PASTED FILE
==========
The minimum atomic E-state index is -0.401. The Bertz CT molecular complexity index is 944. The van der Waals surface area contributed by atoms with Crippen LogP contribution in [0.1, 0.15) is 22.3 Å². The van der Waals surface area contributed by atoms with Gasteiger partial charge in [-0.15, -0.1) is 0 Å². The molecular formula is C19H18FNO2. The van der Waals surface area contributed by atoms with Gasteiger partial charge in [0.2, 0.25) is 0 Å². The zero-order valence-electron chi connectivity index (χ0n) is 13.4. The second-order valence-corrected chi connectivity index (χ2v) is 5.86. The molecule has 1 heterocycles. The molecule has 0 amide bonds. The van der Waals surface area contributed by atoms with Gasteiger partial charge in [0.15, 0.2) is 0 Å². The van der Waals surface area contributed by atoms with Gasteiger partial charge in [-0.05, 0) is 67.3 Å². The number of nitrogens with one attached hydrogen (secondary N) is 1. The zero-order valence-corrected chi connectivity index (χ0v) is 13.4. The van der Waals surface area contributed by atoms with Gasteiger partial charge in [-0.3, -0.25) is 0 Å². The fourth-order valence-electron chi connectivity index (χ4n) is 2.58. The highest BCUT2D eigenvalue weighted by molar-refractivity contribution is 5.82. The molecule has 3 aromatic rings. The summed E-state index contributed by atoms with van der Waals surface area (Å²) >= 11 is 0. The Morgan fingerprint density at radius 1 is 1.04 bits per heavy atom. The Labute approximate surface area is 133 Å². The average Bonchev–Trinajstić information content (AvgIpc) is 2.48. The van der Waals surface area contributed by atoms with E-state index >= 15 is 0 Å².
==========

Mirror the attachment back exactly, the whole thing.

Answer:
The minimum atomic E-state index is -0.401. The Bertz CT molecular complexity index is 944. The van der Waals surface area contributed by atoms with Crippen LogP contribution in [0.1, 0.15) is 22.3 Å². The van der Waals surface area contributed by atoms with Gasteiger partial charge in [-0.15, -0.1) is 0 Å². The molecular formula is C19H18FNO2. The van der Waals surface area contributed by atoms with Gasteiger partial charge in [0.2, 0.25) is 0 Å². The zero-order valence-electron chi connectivity index (χ0n) is 13.4. The second-order valence-corrected chi connectivity index (χ2v) is 5.86. The molecule has 1 heterocycles. The molecule has 0 amide bonds. The van der Waals surface area contributed by atoms with Gasteiger partial charge in [0.15, 0.2) is 0 Å². The van der Waals surface area contributed by atoms with Gasteiger partial charge in [-0.05, 0) is 67.3 Å². The number of nitrogens with one attached hydrogen (secondary N) is 1. The zero-order valence-corrected chi connectivity index (χ0v) is 13.4. The van der Waals surface area contributed by atoms with Gasteiger partial charge in [-0.3, -0.25) is 0 Å². The fourth-order valence-electron chi connectivity index (χ4n) is 2.58. The highest BCUT2D eigenvalue weighted by molar-refractivity contribution is 5.82. The molecule has 3 aromatic rings. The summed E-state index contributed by atoms with van der Waals surface area (Å²) >= 11 is 0. The Morgan fingerprint density at radius 1 is 1.04 bits per heavy atom. The Labute approximate surface area is 133 Å². The average Bonchev–Trinajstić information content (AvgIpc) is 2.48. The van der Waals surface area contributed by atoms with E-state index >= 15 is 0 Å².